From the Council of Foreign Relations:
The "most glaring" challenge facing the IMF is the "continued over-representation of European economies, and in particular that of the euro-area economies," says Daniel Gros of the Center for European Policy Studies in Brussels. Similarly, Oliver Stuenkel of the Getulio Vargas Foundation in São Paulo, faults European and U.S. leaders for being "largely unwilling to constructively engage new actors and allow them to assume leadership within existing institutions."
Moreover, a greater responsibility for developing countries on the IMF could relieve some pressure on developed countries "navigating the difficult path of budget consolidation," suggests Nikita Maslennikov at the Institute of Contemporary Development in Moscow. Still, "the main reason why it is difficult to reform governance of the IMF is that it is a relatively inflexible organization," says Pradumna B. Rana, an associate professor at Nanyang Technological University in Singapore.
Daniel Gros, Director, Centre for European Policy Studies
The issue of IMF reform, and in particular the voting weights and Executive Board representation of emerging economies, has received new topicality because of the euro crisis. The new financial resources that Managing Director Christine Lagarde has secured, amounting to $438 billion as of June 2012, rely heavily on the contributions from several emerging economies, including China and Brazil, while excluding the United States. These new resources have been put at the disposal of the IMF to permit it to assist struggling eurozone countries that ask for assistance. There has subsequently been an understanding that the countries offering this money should be granted greater rights within the organization. Brazil has been the most outspoken in making this argument.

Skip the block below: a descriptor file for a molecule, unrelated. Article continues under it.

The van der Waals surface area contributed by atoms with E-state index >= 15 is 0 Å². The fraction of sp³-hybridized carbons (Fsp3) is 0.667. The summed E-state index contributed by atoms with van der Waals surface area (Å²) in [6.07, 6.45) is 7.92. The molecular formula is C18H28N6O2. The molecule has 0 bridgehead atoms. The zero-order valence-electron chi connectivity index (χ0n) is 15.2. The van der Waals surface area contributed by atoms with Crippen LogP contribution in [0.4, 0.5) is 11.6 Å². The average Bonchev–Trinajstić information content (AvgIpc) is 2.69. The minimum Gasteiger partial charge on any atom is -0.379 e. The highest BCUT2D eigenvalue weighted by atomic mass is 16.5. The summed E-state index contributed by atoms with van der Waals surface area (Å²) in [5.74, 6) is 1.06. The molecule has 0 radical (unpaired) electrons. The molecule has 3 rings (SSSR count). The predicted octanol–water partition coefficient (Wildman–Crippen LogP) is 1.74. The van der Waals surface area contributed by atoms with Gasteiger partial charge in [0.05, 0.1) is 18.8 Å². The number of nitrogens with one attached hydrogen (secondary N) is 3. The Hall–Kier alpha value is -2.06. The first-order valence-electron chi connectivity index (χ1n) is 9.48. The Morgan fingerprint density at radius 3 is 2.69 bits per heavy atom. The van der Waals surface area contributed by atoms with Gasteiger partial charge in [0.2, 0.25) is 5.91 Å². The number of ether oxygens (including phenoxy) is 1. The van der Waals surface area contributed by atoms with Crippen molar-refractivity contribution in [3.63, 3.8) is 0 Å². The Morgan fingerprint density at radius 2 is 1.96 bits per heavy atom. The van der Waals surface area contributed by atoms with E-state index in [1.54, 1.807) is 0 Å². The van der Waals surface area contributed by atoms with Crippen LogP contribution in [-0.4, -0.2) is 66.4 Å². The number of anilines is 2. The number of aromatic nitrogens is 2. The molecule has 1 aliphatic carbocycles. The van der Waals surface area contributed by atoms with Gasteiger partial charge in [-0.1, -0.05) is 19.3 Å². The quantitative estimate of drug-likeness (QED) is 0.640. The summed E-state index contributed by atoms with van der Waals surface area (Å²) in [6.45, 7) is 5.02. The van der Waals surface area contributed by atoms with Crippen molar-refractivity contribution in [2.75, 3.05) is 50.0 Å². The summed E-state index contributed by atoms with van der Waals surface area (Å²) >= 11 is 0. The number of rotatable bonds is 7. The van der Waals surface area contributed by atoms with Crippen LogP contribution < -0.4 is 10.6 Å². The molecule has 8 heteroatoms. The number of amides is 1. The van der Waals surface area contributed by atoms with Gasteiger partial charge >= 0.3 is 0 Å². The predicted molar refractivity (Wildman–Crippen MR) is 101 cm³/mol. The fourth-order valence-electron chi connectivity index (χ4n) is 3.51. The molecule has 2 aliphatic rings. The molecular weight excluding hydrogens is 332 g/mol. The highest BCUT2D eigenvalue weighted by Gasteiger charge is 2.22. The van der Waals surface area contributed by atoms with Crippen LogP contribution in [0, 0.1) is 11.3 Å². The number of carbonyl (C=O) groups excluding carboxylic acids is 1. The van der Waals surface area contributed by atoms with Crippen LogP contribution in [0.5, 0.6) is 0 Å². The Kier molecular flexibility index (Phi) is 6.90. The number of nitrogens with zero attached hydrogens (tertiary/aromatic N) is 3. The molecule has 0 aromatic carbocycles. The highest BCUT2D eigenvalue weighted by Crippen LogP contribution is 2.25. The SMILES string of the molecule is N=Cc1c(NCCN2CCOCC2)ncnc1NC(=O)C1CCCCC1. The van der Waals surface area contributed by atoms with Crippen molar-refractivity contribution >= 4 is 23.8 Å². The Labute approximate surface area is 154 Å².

The most glaring problem is the continued overrepresentation of European economies, and in particular that of the euro area economies that share a common currency: the IMF Executive Board currently consists of twenty-four executive directors (ten European), five of whom are appointed (including France, Germany, and the UK) and nineteen of whom are elected. This overrepresentation has been only marginally corrected by the revision of the quotas agreed in December 2010.
Ironically, the continuing numerical overrepresentation of Europe does not automatically translate into a corresponding influence because the quotas and votes of individual euro area countries are not bundled in any systematic way. Euro area member states are supposed to coordinate their positions at the IMF. However, in reality, there has been limited coordination so far. The only direct representation of the euro area in the Executive Board is through the ECB, which, however, has only an observer status without any influence on the decision-making process.
A single euro-area membership in the IMF is still a long way off given the reluctance of the European states to relinquish potentially influential international positions. But change might come with the creation of the European Stability Mechanism (ESM).